From New York Daily News:
State officials have launched an investigation into whether Mayor de Blasio’s administration has been properly disclosing criminal activity in homeless shelters as required by law, the Daily News has learned.
The state Office of Temporary & Disability Assistance (OTDA) “has begun a formal investigation into New York City’s conduct and demands that they immediately provide all information required under the regulations,” agency spokesman Tim Ruffinen said Wednesday.
The probe comes in response to The News’ revelation Wednesday that the city has been hiding from the public hundreds of arrests at shelters citywide.
The city Department of Homeless Services (DHS) must by law report a long list of incidents at shelters, including most arrests, to OTDA.
DHS claimed that in December 2016, the state had agreed to their decision to reclassify and reduce the number of categories of “critical incidents” they’re required to report.
But the state said Wednesday that is simply not true.
“New York City’s claim that OTDA agreed to reduce reporting is false,” Ruffinen said. “OTDA never agreed that NYC could reduce its reporting under regulations. It is also illogical that OTDA would do so, given that the latest OTDA regulations are expressly designed to increase reporting and enhance the protections and security of shelter residents.”
In fact after the News revealed in February DHS’ reclassification move, OTDA warned the agency that it was still required to report all the incidents listed by state regulation “regardless of what DHS classifies them,” according to a Feb. 20 email reviewed by the News.
In response, DHS said they continued to report “all serious incidents that impact on the safety and well-being of clients and staff.”
On Wednesday the News revealed that DHS’ public reports on shelter safety last year made no reference to hundreds of arrests at shelters that were cataloged by the DHS police.
For example at the Atlantic Armory Men’s Shelter in Brooklyn, the city claimed there were zero incidents of clients using, possessing or selling drugs.
But DHS police reports obtained by the News show there were 113 narcotics-related incidents, including 51 drug-related arrests there last year.
The mayor disputed the News’ findings at an unrelated press conference and insisted the city was meeting all its reporting requirements on shelter incidents.
“We are very comfortable being transparent about arrests in shelter,” he said.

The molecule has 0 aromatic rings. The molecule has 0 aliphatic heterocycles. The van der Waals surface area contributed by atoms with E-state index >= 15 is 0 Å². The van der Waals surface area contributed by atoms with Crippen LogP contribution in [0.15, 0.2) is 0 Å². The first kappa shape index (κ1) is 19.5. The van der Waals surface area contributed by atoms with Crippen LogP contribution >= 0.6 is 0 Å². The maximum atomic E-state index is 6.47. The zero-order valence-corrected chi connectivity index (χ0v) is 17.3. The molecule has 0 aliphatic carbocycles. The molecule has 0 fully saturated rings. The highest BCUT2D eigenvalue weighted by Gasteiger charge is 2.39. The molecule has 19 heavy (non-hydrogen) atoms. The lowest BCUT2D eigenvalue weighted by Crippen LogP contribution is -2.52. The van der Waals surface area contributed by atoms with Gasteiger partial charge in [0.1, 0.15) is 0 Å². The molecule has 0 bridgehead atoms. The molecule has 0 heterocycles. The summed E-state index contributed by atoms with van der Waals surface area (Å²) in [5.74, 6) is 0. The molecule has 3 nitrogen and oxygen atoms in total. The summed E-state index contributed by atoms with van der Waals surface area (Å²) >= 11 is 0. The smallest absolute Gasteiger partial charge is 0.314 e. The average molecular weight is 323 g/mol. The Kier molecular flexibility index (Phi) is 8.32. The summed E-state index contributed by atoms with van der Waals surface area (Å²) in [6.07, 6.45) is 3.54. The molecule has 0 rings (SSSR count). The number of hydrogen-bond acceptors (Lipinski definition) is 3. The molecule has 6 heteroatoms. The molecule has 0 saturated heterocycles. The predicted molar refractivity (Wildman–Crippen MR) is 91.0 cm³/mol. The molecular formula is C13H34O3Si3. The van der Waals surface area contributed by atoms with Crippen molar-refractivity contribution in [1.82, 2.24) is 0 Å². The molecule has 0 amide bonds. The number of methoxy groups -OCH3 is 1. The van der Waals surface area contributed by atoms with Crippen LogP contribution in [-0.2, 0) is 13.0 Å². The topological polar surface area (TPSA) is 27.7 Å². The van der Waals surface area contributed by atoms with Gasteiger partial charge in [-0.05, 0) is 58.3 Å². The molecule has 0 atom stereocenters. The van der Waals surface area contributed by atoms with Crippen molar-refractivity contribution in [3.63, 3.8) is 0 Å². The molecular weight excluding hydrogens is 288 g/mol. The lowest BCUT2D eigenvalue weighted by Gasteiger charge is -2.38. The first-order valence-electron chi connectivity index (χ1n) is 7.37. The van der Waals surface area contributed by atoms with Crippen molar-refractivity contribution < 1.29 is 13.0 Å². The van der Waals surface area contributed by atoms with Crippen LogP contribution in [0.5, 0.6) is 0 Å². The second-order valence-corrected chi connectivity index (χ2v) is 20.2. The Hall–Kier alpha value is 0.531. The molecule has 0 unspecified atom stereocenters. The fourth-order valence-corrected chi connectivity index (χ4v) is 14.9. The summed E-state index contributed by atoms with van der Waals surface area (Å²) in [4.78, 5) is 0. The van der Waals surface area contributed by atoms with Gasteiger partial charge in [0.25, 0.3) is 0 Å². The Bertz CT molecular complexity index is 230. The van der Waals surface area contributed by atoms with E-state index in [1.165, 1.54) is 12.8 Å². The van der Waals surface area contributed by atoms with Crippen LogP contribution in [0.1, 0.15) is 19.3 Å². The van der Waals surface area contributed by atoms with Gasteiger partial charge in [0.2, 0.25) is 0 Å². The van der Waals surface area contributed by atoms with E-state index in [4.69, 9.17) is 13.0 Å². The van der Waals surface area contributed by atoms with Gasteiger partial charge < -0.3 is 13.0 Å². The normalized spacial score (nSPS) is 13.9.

The questions about hiding shelter arrest data come as de Blasio is vowing to build 90 new shelters across the city. To date he’s built 11, and in several neighborhoods plans to place homeless in hotels or open new shelters have met loud resistance from neighborhood residents.
Other elected officials had a different response to the News’ findings.
Council Speaker Corey Johnson called the hiding of shelter arrests “unacceptable. We need transparency on those figures.”
And Councilman Ritchie Torres (D-Bronx), chair of the council’s oversight & investigations committee, asked the city Department of Investigation to review how the city reports on shelter safety.
“Is the city reporting in the precise manner required by state regulators?” Torres asked in a letter to DOI Commissioner Mark Peters. A DOI spokeswoman declined comment.
On Wednesday dozens of neighbors held a Midtown press conference citing The News investigation to question the city’s recently announced plans to open a 140-bed men’s shelter in a hotel on W. 58th St.
Standing outside the Park Savoy Hotel members of the West 58th Street coalition said the News expose proves that the city’s homeless statistics can’t be trusted.
“This does not make me feel very safe, seeing all these statistics that were hidden from the public,” said resident Helen Kim. “Really, the city has lost the community’s trust. I’m deeply concerned about the safety of my family.”
She said she dreads strolling down the block with her 3-year-old girl with homeless men roaming around.
“I have a small child that I walk up and down the street every single day in a stroller and can barely pass everyday with traffic,” she said.
With Edgar Sandoval, Chelsia Marcus, Erin Durkin
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